Let’s stop and do some background here for a second. You may have noticed that I have been writing about my parents’ Jitterbugging days in the past tense. They were great Jitterbuggers. They’re now in their early 70s, and while there are plenty of people in their early 70s who can dance, if not all night, then at least half the night, my parents aren’t them.

My mother, for about 30 years now, has been dealing with a muscle tissue disease in the Lupus family. That’s apparently about as specific as one can get with Lupus. She started off with Raynaud's Syndrome which is still prominent. My father jokes that she’s an All-American: her fingers start out white, turn red and then turn blue. I worry about her when she comes up during December. It’s cold in Chicago. It’s not cold in Las Vegas, where they live and where I grew up. But their granddaughters are here. And their granddaughters were born just days before Christmas. My mother hasn’t missed a birthday yet. Blue fingers be damned.

But it’s not just the fingers. This is a muscle tissue disease. The heart is a muscle. The lungs are a muscle. She has a pacemaker and is frequently short of breath.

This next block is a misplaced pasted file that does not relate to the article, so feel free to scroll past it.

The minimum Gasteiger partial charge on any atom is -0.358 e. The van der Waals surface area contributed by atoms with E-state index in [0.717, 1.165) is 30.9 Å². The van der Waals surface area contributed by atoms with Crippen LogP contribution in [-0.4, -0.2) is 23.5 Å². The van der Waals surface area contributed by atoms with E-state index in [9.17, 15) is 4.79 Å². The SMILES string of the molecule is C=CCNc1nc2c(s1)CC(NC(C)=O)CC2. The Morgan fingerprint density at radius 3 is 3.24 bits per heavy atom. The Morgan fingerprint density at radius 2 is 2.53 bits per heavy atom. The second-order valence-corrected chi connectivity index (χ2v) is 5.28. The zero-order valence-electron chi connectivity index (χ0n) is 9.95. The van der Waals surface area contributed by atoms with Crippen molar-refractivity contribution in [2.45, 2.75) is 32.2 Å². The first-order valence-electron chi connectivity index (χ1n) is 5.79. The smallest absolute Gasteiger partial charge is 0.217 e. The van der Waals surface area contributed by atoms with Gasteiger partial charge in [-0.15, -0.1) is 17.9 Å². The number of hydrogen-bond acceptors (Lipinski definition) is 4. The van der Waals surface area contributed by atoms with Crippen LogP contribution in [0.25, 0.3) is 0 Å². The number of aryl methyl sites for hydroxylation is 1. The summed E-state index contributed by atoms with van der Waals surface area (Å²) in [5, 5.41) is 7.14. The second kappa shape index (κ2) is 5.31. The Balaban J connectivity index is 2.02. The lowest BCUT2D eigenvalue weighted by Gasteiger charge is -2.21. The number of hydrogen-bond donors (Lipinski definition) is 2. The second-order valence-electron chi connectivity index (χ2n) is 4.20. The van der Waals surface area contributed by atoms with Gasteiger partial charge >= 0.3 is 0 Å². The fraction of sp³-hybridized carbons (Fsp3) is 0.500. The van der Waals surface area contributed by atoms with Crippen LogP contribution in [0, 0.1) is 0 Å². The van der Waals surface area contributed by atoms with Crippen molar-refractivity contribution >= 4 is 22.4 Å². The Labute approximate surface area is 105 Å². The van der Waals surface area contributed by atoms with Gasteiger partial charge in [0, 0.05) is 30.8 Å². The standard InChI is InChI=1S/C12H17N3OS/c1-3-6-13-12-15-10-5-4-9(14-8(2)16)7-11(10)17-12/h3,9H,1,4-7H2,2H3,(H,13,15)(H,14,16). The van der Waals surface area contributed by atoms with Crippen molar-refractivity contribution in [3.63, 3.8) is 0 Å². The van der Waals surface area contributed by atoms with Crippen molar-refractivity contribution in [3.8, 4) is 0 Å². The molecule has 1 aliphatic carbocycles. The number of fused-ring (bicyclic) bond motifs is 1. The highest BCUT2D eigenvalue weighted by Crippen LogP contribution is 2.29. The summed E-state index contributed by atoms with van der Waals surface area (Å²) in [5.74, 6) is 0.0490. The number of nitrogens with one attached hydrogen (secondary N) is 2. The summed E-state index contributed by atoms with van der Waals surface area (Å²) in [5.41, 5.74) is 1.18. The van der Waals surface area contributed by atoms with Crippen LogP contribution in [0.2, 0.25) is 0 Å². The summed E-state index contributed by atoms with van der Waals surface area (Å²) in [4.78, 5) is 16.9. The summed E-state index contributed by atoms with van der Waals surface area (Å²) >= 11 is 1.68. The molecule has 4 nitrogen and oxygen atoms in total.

She does not Jitterbug. Anymore.

Here’s the thing, though: you wouldn’t know my mother was sick just by looking at her. Yes, when we are out (usually, with my daughters, shopping), she will occasionally stop and hold onto something, or someone, and catch her breath. On what she calls her “bad days,” we have to use the handicap sign so she doesn’t have to walk so far into the store or restaurant. But any suggestion that perhaps we should stay home, that she should rest, is met with a blank, uncomprehending stare. Why in the world, she seems to be thinking, would you even suggest that?

My parents go out all the time. My parents go out more than I do. My parents, as older people, go out more than I ever did.

Shortness of breath be damned.

My father is another story. He has been strong as a mule all his life. His only issue is that he’ bit overweight (come on, my dad READS this blog) and has developed type 2 diabetes. Still, he has never been on insulin and doesn’t do much to watch his food intake and it hasn’t bitten him in the ass in the way something like that can scare the hell out of you. At least not yet.

This summer, he had back surgery. Spinal stenosis, to be exact. When he checked into the hospital, the nurse asked my mom about the last time my dad was in the hospital. Her answer was, “Never.” Which is why it was surprising that he had some trouble recovering. At one point, he passed out, and my mother had to grab a phone to call an ambulance while trying to hold him up.

And then, a couple of weeks ago he got the flu. He couldn’t seem to shake it, and today, after traveling to Chicago, he was pretty logy. I have certainly seen my dad sick before. But I’ve never seen him stay sick.